Many of the orphans that were placed around the country showed signs of pathological behaviour. Some ran amok, flipping over vehicles and charging tourists. Young bulls in musth have been seen trying to mount and mate with rhino cows, while others were seen picking fights with rhinos, pursuing them and even goring these endangered animals to death. Specialists from the Rhino and Elephant Foundation, highly regarded as one of the world’s best research institutions, believe that this unnatural behaviour is a direct result of animals being hunted, culled, captured, transported and released onto smaller and smaller reserves instead of being left to migrate freely across the plains of Africa.

Twelve years after his mother was shot in a Kruger National Park cull, Kitso still remembers this tragic day. When a helicopter flies overhead, he runs and hides in the dam or seeks cover under trees.

Because elephant are physically counted by helicopter, it’s almost impossible to get an accurate head count in the park. In 1994, when the culling programmes ended, Kruger’s elephant population was estimated to be around 8,000. In 2012, this number had more than doubled to around 16,900. Why do these elephant numbers need to be controlled at all?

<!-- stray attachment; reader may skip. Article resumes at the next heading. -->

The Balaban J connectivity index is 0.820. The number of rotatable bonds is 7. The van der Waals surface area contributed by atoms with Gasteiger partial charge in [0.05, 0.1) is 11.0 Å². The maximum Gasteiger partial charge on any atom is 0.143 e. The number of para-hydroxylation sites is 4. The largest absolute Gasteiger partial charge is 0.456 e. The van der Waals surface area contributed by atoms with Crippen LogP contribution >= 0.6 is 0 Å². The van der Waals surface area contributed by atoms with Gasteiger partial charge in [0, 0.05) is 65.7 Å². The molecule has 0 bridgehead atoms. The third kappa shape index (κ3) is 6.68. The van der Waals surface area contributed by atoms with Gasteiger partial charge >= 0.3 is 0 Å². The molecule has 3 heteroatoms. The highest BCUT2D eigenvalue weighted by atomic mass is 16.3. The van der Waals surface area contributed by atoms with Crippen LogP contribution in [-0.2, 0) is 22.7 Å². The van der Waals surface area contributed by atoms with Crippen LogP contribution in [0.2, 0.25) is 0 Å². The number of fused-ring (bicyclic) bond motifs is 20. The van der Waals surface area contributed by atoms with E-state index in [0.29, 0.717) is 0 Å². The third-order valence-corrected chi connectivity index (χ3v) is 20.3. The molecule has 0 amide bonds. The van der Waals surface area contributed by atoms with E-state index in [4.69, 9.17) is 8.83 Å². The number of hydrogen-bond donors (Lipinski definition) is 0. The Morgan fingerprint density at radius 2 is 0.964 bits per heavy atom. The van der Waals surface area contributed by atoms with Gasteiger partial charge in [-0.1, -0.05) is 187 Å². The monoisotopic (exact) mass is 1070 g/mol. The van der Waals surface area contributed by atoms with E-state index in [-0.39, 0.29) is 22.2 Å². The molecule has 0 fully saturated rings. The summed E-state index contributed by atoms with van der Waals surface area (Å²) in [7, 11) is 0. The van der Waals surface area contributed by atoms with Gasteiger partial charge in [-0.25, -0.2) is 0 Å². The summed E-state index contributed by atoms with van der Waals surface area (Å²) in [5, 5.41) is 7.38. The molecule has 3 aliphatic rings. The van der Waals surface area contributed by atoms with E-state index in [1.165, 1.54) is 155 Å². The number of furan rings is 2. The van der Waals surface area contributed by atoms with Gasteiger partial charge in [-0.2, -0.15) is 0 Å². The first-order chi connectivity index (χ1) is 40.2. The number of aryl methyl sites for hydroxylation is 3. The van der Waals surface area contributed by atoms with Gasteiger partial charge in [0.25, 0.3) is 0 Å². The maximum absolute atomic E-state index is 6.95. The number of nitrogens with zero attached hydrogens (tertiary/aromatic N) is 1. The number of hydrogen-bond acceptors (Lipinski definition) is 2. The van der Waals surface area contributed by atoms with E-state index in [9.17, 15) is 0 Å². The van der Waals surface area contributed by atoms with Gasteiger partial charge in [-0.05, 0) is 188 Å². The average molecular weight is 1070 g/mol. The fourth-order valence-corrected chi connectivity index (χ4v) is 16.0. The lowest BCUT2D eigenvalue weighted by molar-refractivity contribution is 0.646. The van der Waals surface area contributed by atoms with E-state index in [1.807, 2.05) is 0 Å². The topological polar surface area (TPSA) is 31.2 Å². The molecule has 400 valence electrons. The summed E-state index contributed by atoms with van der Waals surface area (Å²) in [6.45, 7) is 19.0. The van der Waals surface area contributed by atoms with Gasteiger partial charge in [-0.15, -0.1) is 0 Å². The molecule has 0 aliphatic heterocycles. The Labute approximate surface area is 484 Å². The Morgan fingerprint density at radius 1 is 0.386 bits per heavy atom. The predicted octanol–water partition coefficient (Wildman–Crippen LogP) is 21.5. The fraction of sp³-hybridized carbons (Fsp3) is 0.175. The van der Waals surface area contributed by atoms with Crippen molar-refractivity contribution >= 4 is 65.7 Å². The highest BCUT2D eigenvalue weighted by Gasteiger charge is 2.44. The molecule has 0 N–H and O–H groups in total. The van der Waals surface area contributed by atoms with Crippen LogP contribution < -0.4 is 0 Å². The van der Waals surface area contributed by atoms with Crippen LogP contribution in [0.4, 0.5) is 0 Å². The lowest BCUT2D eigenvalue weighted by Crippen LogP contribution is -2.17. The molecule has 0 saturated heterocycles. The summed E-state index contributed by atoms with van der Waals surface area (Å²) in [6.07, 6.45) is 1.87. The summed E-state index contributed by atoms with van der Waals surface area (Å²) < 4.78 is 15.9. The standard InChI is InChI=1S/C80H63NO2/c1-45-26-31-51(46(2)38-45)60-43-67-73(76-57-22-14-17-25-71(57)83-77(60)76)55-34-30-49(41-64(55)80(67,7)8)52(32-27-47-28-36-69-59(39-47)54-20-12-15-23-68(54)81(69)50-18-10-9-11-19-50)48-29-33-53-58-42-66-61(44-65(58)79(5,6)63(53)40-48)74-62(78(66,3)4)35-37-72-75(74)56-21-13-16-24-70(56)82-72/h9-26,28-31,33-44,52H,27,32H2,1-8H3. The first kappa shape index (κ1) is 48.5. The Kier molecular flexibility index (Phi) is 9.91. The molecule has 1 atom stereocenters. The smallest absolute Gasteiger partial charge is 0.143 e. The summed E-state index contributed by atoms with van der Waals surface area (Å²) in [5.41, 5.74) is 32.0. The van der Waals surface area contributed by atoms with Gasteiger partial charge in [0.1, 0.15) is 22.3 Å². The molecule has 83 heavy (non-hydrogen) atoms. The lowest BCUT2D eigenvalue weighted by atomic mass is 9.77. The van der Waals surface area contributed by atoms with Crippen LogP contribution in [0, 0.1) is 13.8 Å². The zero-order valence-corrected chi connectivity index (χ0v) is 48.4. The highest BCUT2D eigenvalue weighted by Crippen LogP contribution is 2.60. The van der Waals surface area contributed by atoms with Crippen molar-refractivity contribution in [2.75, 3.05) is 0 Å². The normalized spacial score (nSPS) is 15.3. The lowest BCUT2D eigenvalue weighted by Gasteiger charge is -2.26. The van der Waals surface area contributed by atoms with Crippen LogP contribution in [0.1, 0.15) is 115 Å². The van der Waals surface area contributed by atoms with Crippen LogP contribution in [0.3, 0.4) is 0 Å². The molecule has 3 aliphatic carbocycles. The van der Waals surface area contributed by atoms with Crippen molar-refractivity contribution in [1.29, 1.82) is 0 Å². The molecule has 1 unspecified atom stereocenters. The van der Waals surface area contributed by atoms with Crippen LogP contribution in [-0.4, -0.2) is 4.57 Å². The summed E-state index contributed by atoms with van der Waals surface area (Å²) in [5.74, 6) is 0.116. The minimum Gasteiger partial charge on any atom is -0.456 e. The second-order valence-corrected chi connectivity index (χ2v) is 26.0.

Instead of the cruel culling programmes of twenty years ago, Kruger’s Elephant Management Plan now uses a more humane method which involves imitating natural processes. The project has been a huge success and, today, the population growth rate is just 2% as opposed to 6,5% when the culling ended. In addition, by limiting access to waterholes in particular areas, the ecology is able to regenerate as the elephant move elsewhere in the park to get the water they need.

On other reserves, recent trials of a female elephant contraceptive have proved effective and could provide a future solution for the park. I can only hope that conservation techniques continue to improve day by day and that we learn from our past mistakes. Mankind can’t play God with these magnificent beasts without anticipating the potentially disastrous results. Hopefully, the emotionally intelligent species we have met today in the form of gentle giants Kasper and Kitso will have a more natural and infinitely more peaceful future ahead of them.